stories about how bad everything was at the plant. When I would tell
    them that I had never seen what they were talking about in the years i
    worked there, I was called a liar, because his buddy's buddy told him
    all the horror stories while they were out drinking, or there 14th
    cousin 17 times removed got fired and they were all horrible people.
    One people get that mindset they won't even consider applying for a job.

    I have had two shops want to hire me in the last two years but I am
    now 100% disabled. I can troubleshoot, but I can barely walk and have
    lost so much strength I can't even pick up some of the test equipment
    anymore. I always enjoyed being a tech whether I was self employed,
    working in an old TV shop at 13 or working in manufacturing on the floor
    or in engineering. You will find a lot of good people who could do the
    work but have become frustrated because no one was willing to give them
    a chance because of physical problems. I got my last job because the
    company was desperate. They wanted four techs for production. I was
    the only one who applied so they finally took the chance and were
    surprised I could do the work of two or three of the other techs every
    day, but I would have to take days off for doctor's appointments. When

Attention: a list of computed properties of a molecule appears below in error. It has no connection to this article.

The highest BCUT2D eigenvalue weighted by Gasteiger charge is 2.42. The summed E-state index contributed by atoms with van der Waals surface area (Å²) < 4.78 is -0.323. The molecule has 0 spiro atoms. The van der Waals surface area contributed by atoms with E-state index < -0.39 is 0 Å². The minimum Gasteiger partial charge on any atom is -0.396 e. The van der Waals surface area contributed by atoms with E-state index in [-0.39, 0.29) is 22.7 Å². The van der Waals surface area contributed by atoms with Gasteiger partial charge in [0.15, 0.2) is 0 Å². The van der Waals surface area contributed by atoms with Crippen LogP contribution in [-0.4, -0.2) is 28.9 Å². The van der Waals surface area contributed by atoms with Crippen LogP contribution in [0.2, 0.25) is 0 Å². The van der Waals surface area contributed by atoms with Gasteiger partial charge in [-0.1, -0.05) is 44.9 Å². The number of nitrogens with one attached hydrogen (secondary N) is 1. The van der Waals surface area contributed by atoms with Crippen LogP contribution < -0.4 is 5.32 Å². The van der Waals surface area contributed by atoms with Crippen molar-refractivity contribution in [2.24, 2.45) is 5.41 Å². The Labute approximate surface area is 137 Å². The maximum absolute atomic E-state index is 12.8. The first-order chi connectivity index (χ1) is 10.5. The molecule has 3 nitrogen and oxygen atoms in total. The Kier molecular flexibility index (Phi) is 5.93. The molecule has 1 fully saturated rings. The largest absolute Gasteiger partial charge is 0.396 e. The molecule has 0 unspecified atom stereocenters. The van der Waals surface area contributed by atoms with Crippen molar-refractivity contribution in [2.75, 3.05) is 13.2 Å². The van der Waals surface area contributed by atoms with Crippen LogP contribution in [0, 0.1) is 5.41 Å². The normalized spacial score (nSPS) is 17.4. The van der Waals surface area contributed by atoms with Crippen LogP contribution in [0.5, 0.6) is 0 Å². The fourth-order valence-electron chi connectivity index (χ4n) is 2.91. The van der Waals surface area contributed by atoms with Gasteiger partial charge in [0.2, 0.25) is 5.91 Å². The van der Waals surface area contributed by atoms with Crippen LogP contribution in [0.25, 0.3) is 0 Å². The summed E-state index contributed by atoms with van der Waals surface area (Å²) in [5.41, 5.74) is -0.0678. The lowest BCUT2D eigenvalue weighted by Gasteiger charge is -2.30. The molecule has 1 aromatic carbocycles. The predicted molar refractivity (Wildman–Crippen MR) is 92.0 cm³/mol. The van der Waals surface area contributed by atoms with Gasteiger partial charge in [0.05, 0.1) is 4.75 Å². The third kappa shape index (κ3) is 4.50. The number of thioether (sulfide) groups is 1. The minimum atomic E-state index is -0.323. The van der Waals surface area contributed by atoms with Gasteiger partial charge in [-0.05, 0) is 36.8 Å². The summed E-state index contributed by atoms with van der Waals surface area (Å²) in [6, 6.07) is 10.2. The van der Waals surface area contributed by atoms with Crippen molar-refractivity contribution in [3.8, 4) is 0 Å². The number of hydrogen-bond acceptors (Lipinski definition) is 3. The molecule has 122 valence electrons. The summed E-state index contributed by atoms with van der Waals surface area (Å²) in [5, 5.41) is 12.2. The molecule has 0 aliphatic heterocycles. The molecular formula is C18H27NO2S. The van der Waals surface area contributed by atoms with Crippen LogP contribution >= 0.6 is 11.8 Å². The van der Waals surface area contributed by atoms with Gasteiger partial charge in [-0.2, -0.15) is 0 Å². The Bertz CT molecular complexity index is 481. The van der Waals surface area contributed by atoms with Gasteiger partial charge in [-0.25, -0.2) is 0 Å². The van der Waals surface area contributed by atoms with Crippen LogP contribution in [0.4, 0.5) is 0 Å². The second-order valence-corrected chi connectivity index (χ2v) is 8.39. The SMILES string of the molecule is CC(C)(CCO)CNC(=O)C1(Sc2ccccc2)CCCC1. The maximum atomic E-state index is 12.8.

I started running out of vacation and sick days to cover them and too
    ill to accept much overtime I was laid off. they told me I was no longer
    a team player because I "Had the nerve!" to refuse overtime. Employees
    aren't machines, but some plaes forget that, too.
  9. harrogate2

    harrogate2 Guest

    It might help your cause if you gave an approximate location?
  10. Bob Shuman

    Bob Shuman Guest

    How about a retired or laid off hardware designer/electrical engineer?
    Seems there are a lot of them out there these days and if the hours are
    flexible, they might enjoy the work and not require as much training to
    bring up to speed.

  11. cl

    cl Guest

    How about informing the local State Employment office or similar agencies of
    your needs!

  12. Jerry G.

    Jerry G. Guest

    Servicing home entertainment equipment on the bench is a dying profession.
    Many of the highly skilled technical people are getting jobs directly for
    the manufactures. The very good techs are earning very large salaries. If
    you are a small independent operating, it will be very difficult to get
    someone that is very good.

    I worked in service centres where we were paid about $20 US + pre hour as a
    base rate. Many of the techs in these service centres were making an average
    of about $25 US per hour.

    If you went around to the tech schools, universities, and posted a job offer
    at least $20 per hour to start with, and offered something attractive with
    it, then you may have some success. You will have to weed out the good ones
    from the bulk that come in. This is what most employers have to be able to


    Jerry G.

    If you were looking for a technician's job, how and where would you
    look? We have advertised in the classifieds for weeks, several times
    during the last year, trying to find someone to help us with
    televisions and audio gear. Response has been disappointing.

    There are no schools in our area teaching the skills we need. Does
    anyone have suggestions on how we could find someone to fill our

  13. Doug

    Doug Guest

    To all who responded, Thank You!

    We will try some of your suggestions, along with expanding our search